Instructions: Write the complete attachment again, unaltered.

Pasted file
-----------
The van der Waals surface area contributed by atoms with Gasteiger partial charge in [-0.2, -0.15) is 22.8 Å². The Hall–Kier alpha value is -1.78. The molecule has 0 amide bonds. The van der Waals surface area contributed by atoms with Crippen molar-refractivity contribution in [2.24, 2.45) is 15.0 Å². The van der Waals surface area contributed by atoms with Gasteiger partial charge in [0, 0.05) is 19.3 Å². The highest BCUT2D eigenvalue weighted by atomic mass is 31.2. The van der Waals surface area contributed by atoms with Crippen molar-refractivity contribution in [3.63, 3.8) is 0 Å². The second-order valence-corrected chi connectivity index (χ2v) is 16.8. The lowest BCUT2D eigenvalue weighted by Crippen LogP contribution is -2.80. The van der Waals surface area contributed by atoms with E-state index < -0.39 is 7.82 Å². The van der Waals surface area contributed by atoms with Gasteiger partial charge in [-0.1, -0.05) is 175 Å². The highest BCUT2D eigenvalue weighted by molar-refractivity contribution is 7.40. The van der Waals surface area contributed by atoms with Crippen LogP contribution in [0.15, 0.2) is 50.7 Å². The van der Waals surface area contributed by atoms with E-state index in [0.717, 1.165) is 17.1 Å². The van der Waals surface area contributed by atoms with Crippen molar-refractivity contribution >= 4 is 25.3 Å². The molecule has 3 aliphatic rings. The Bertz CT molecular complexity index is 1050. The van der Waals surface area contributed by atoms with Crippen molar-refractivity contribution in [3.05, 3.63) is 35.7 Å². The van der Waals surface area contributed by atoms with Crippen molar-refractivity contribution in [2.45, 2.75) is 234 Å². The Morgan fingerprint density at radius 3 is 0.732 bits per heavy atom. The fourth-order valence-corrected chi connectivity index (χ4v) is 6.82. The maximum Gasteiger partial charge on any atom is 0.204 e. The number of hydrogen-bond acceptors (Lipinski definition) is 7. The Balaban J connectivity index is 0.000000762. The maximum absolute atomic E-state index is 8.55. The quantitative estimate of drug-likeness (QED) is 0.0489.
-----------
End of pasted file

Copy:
The van der Waals surface area contributed by atoms with Gasteiger partial charge in [-0.2, -0.15) is 22.8 Å². The Hall–Kier alpha value is -1.78. The molecule has 0 amide bonds. The van der Waals surface area contributed by atoms with Crippen molar-refractivity contribution in [2.24, 2.45) is 15.0 Å². The van der Waals surface area contributed by atoms with Gasteiger partial charge in [0, 0.05) is 19.3 Å². The highest BCUT2D eigenvalue weighted by atomic mass is 31.2. The van der Waals surface area contributed by atoms with Crippen molar-refractivity contribution in [3.63, 3.8) is 0 Å². The second-order valence-corrected chi connectivity index (χ2v) is 16.8. The lowest BCUT2D eigenvalue weighted by Crippen LogP contribution is -2.80. The van der Waals surface area contributed by atoms with E-state index < -0.39 is 7.82 Å². The van der Waals surface area contributed by atoms with Gasteiger partial charge in [-0.1, -0.05) is 175 Å². The highest BCUT2D eigenvalue weighted by molar-refractivity contribution is 7.40. The van der Waals surface area contributed by atoms with Crippen LogP contribution in [0.15, 0.2) is 50.7 Å². The van der Waals surface area contributed by atoms with E-state index in [0.717, 1.165) is 17.1 Å². The van der Waals surface area contributed by atoms with Crippen molar-refractivity contribution >= 4 is 25.3 Å². The molecule has 3 aliphatic rings. The Bertz CT molecular complexity index is 1050. The van der Waals surface area contributed by atoms with Crippen molar-refractivity contribution in [3.05, 3.63) is 35.7 Å². The van der Waals surface area contributed by atoms with Crippen molar-refractivity contribution in [2.45, 2.75) is 234 Å². The Morgan fingerprint density at radius 3 is 0.732 bits per heavy atom. The fourth-order valence-corrected chi connectivity index (χ4v) is 6.82. The maximum Gasteiger partial charge on any atom is 0.204 e. The number of hydrogen-bond acceptors (Lipinski definition) is 7. The Balaban J connectivity index is 0.000000762. The maximum absolute atomic E-state index is 8.55. The quantitative estimate of drug-likeness (QED) is 0.0489.